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Please forgive me if this is too lowbrow.

We crack the kitchen window just a tiny bit when we camp in cool weather, and the humidity problem ceases to exist. It's remarkable how little it has to be open to clear the windows.

Condensation when the trailer is in storage is rarely a problem. You might have an extreme drop in outside temperature that could create some fogging, but that's pretty rare.
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Old 01-10-2017, 12:39 PM   #5
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Please forgive me if this is too lowbrow.



We crack the kitchen window just a tiny bit when we camp in cool weather, and the humidity problem ceases to exist. It's remarkable how little it has to be open to clear the windows.



Condensation when the trailer is in storage is rarely a problem. You might have an extreme drop in outside temperature that could create some fogging, but that's pretty rare.

This. The old ways are best. Winter air is super dry!
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Old 01-10-2017, 01:27 PM   #6
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Quote:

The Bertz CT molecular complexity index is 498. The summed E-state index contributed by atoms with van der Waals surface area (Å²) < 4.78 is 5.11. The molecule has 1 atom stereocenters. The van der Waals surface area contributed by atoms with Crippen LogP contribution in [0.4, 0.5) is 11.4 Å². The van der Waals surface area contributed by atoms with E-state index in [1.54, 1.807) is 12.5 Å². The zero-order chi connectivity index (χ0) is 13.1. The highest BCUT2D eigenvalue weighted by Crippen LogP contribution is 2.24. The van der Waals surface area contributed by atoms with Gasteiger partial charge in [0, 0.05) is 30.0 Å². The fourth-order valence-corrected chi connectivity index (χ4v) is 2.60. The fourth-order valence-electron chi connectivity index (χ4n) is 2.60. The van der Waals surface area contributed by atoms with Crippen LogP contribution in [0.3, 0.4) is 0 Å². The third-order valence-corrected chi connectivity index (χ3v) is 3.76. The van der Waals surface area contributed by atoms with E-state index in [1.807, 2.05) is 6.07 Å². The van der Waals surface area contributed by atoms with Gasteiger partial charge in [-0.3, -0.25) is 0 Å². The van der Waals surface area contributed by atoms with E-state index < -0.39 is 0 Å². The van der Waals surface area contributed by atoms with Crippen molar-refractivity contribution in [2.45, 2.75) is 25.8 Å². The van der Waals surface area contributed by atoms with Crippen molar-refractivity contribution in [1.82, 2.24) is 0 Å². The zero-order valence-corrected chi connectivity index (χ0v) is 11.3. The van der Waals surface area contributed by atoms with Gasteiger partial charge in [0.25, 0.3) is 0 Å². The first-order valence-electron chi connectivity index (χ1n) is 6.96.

Originally Posted by Alluminati View Post
Please forgive me if this is too lowbrow.

We crack the kitchen window just a tiny bit when we camp in cool weather, and the humidity problem ceases to exist. It's remarkable how little it has to be open to clear the windows.

Condensation when the trailer is in storage is rarely a problem. You might have an extreme drop in outside temperature that could create some fogging, but that's pretty rare.
We keep a window cracked open virtually all the time, doesn't matter the temp or humidity, whether parked at home or camping. Better fresh air flow.
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Old 01-10-2017, 03:50 PM   #7
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I get the same weather you do, 4Riv....heavy downpour right now. I leave the roof vent slight open all the time, which pretty much eliminates the problem of excess interior moisture. However, I might close it if I learn rain storms with high winds are headed my way. A small electric heater with the thermostat set just above freezing helps, too...prevents frozen water pipes when temp drops at night, but also helps prevent condensation.
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Old 01-10-2017, 05:52 PM   #8
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Something you should know

Regarding Fantastic fan vents:

I was @ Little Bighorn battle site & had left vent partially open for ventilation. A stiff wind flipped the vent wide open & broke the lifting mechanism.

Later in the trip, I was @ FMCA rally in MN. A FF factory rep repaired my fan - quickly & no charge ! He said the lifting mechanism will withstand any wind speed when fully open or fully closed. When only part way open, the lifting mechanism is easily broken. He says thousands are broken each year.